The old place shook to the rafters Monday night.
Known as “The Cage,” the home of the Davis High School girls basketball team has the charm of a bandbox pressure cooker. The sidelines could just as well be the walls. The floor is dense and dark, the squeaky sounds of sneakers a constant since it opened in 1961.
The Cage seats 490 but sometimes it feels like more, and it came alive when Kelsey Forrester raced downcourt for a 3-pointer that bounced high and through at the buzzer to stun storied St. Francis 53-50 in a Delta League contest.
Students rushed the floor and engulfed Forrester in a crunch of humanity. The moment resonated right into the laptop of Denise Curry across the state as a cross-generational moment of how far girls athletics have come.
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The most accomplished women’s basketball player in regional history and a member of the Naismith Memorial Basketball Hall of Fame, Curry still gets fired up by a big shot. That it was delivered in her old gym and came a moment before players raced into the team room under her retired jersey No. 12 made it all the more sweet.
“Oh my, how cool was that show and crowd?” said Curry, retired and living in Southern California. “I love that old gym. Kelsey crossed over, never hesitated, pulled up and made it, and I loved watching the students run onto the floor. Wow.”
That sort of thing just didn’t happen when Curry played at Davis – or for girls sports anywhere in that era. Curry was a pioneering force when the gender-equity mandate of Title IX was just coming into play. She recalled wearing the same Davis uniform for basketball, field hockey and volleyball, playing in front of a smattering of parents and wondering if girls athletics would ever draw even a slimmer of the attention or athletic scholarship opportunities as the boys.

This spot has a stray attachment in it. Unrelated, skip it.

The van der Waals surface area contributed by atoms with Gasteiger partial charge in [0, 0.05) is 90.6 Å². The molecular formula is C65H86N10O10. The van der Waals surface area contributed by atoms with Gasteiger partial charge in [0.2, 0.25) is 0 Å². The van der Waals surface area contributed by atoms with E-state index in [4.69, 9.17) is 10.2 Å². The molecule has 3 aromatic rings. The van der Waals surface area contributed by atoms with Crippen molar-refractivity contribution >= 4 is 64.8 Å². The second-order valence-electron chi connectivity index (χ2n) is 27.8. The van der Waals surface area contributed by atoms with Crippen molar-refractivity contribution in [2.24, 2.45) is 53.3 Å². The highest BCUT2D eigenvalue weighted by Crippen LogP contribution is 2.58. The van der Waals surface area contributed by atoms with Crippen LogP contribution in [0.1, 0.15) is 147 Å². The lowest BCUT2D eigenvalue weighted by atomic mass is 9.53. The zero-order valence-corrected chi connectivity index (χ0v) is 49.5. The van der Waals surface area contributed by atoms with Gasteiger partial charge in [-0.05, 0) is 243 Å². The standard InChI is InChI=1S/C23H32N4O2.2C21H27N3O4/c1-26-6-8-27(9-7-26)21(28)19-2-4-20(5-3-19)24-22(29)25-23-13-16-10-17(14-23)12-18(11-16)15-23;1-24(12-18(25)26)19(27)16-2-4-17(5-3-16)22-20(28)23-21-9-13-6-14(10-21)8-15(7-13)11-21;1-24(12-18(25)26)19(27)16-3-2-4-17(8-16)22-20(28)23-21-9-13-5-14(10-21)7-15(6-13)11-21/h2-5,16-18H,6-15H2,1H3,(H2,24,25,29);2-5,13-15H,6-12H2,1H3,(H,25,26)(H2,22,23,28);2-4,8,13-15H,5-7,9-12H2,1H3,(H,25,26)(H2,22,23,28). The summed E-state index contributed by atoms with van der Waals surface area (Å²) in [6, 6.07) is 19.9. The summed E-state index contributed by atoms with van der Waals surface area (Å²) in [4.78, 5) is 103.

The 6-foot-1 Curry was The Bee’s first girls Player of the Year, in 1976, and her presence coincided with the rise of girls athletics at Davis and across the country. Davis won the Sac-Joaquin Section’s first two Division I championships, in 1975 and ’76. The Blue Devils haven’t won a section banner since, but the current group has the making of a contender.
Curry is the all-time scorer at UCLA, men or women. She won Olympic gold in 1984 and was the French Player of the Decade for the 1980s. Her 1984 Olympic jersey is framed inside the Davis team room, and her impact is not lost on Forrester, a 5-foot-7 senior guard averaging nearly 17 points a game.
“It’s a one-of-a-kind moment, and I’ll never forget that shot,” Forrester said, grinning. “It’s something you dream about growing up in the backyard, the clock winding down. I got that in-bounds pass and it was go time.
“The history of this program here is amazing. You look around and see and feel the greatness.”
‘She inspires us’
The Davis girls could play in the larger gym that opened in 2002 and is located an outlet pass away. But the Blue Devils prefer their quaint setting. And the word has gotten out on campus that coach Heather Highshoe’s team is an entertaining product. Friday is “Break the Record Night” against Franklin. On Monday, The Cage started to fill with students at halftime, when the boys team was down double-digits to Jesuit in the big gym.
“All that love!” is how Forrester described it.
She was greeted by a sea of high-fives on campus Tuesday morning. The first was from Dan Gonzalez, her trigonometry teacher. He is also the boys basketball coach. He noticed when students headed to the other gym.